It was during that ATTACHMENT PHASE that I came to realize just how little I had truly known my EX when we first got married. I know that sounds weird. It's just that, as years passed, the depth of our friendship plus my love and attraction to him expanded in ways I never thought imaginable. I felt as if I had grown to know his true character, his persona and his ego; having equal love and compassion for each. I remember staring at him, soaking him in and feeling so lucky. He made me feel loved, cherished, respected, admired, appreciated, and desirable. And I equally loved who he was as a man, husband and friend. We had created such a strong bond that, life without my EX, seemed inconceivable. He was my family, a part of me... we were attached at the hip.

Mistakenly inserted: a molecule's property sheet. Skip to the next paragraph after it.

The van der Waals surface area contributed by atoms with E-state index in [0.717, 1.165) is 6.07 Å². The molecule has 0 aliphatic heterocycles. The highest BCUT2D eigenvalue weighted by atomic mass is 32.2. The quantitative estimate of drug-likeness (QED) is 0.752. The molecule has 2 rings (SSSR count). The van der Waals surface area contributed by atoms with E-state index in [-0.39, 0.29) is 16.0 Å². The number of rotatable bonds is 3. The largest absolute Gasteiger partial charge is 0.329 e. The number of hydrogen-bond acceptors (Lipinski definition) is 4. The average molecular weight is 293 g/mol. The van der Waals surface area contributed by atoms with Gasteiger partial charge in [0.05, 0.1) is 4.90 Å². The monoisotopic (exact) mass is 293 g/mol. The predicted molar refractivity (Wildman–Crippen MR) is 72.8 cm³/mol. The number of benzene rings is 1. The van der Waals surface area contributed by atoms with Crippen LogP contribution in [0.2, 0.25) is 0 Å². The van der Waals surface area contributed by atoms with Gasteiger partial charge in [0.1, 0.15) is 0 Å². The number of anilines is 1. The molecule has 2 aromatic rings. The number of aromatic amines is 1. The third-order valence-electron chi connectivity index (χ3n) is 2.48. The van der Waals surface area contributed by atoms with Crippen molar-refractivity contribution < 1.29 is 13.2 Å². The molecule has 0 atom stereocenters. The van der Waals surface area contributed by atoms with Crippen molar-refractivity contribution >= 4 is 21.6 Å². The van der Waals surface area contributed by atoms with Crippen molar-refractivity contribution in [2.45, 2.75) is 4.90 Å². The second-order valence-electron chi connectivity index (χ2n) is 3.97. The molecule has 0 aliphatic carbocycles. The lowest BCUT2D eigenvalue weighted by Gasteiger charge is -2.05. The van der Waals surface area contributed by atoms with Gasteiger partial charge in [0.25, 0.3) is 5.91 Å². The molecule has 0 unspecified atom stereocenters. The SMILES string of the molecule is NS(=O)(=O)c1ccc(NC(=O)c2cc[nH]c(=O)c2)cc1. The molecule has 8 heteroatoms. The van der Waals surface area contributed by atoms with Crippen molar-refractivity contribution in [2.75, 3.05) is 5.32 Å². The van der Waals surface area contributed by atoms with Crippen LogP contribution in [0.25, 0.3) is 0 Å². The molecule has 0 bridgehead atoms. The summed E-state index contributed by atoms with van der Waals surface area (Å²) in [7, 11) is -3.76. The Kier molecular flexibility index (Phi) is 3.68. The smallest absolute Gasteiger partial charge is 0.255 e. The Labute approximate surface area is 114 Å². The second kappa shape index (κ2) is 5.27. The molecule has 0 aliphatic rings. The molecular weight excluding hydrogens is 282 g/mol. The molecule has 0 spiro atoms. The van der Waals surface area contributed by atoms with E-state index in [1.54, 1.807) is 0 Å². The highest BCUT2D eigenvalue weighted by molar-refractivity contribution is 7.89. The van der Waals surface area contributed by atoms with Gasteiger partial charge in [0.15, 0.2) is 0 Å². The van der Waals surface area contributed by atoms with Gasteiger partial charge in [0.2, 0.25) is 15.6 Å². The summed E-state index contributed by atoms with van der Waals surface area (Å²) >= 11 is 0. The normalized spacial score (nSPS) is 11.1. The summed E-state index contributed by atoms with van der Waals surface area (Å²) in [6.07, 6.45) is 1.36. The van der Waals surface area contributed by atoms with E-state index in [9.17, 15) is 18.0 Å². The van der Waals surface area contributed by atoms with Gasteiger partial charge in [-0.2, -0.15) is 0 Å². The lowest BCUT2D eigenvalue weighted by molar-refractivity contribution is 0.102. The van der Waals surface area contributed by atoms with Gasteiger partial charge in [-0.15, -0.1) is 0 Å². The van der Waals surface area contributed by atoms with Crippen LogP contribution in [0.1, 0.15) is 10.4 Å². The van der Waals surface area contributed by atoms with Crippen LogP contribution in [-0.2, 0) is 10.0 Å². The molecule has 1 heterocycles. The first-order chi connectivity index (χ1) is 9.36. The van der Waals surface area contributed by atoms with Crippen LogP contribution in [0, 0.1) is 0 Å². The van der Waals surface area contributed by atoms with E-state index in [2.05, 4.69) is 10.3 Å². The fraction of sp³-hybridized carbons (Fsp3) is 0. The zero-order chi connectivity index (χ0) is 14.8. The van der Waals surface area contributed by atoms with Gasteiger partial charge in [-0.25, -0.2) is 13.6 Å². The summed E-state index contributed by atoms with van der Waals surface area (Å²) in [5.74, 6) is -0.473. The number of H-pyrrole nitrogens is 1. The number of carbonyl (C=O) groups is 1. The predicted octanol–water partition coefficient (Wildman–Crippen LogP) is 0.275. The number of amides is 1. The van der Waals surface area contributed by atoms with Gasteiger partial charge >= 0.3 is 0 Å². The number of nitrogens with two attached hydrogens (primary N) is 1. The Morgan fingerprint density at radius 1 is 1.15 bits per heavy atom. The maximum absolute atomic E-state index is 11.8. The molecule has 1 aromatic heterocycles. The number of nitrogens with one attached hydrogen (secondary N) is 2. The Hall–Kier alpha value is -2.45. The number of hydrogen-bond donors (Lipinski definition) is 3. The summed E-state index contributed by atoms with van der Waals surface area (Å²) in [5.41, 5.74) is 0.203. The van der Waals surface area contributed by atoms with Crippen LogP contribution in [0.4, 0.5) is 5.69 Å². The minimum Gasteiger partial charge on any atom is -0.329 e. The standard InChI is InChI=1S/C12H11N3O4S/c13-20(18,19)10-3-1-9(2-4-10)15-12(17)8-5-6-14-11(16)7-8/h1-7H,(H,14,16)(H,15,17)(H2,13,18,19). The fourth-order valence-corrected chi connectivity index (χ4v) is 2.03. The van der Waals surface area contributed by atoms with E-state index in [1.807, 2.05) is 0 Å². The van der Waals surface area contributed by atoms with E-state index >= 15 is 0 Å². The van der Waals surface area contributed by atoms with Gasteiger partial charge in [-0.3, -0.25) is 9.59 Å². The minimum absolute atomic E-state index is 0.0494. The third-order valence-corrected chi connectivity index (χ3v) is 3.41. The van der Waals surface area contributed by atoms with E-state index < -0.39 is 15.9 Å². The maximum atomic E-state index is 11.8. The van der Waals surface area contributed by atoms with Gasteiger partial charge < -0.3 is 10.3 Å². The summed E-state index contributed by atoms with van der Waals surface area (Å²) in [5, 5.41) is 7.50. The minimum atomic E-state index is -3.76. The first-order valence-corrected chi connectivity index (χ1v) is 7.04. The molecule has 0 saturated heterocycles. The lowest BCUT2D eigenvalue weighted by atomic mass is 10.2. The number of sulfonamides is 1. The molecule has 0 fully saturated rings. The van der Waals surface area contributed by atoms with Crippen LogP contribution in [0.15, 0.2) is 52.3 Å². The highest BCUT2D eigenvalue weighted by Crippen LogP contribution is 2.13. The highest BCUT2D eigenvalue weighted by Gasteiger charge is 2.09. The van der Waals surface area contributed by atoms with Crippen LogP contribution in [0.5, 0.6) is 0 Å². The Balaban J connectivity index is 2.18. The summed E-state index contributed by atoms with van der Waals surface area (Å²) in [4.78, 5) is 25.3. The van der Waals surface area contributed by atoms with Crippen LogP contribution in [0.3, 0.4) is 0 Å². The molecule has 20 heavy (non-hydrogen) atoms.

But I guess I shouldn't have taken that ATTACHMENT PHASE for granted. Just because we had created a life together and felt intensely connected, didn't mean we were automatically exempt from growing apart. I don't know what possessed me into thinking our relationship would be so invincible. Perhaps the fact that, prior to getting married, we agreed that were adamantly opposed to divorce as an option. In fact, divorce seemed like an unthinkable cop-out to us. We were also adamant about fidelity. Cheating was unacceptable and even preventable as far as we were concerned. And, based on our sex life at the time, we were pretty confident that the easiest part of the marriage equation would be sustaining our lusty passion for one another. Any warnings about marriage ending the sex lives of happy couples seemed inapplicable. Yet, we weren't totally and completely naive to the challenges of marriage. We definitely recognized how serious a lifetime commitment would be and that success meant beating the 50/50 odds against us. That's why open and honest communication at all times was non-negotiable; no matter how difficult the subject. We figured that communication would be the best defense against marital break-down or, God forbid, break-up. When I think back to the day we did break-up, I remember sitting on opposite sides of the living room, staring at the same wall, unable to look at each other. The emotional distance in his voice echoed throughout my entire body and my heart ached. I was completely incredulous, thinking "This isn't my life. This can't be my life. Things like this just don't happen to me!". I was waiting for the nightmare to be over and to hear the words "Just kidding!" followed by laughter. It would've been the most evil prank ever, but survivable. I didn't know how I was gonna survive un-attachment.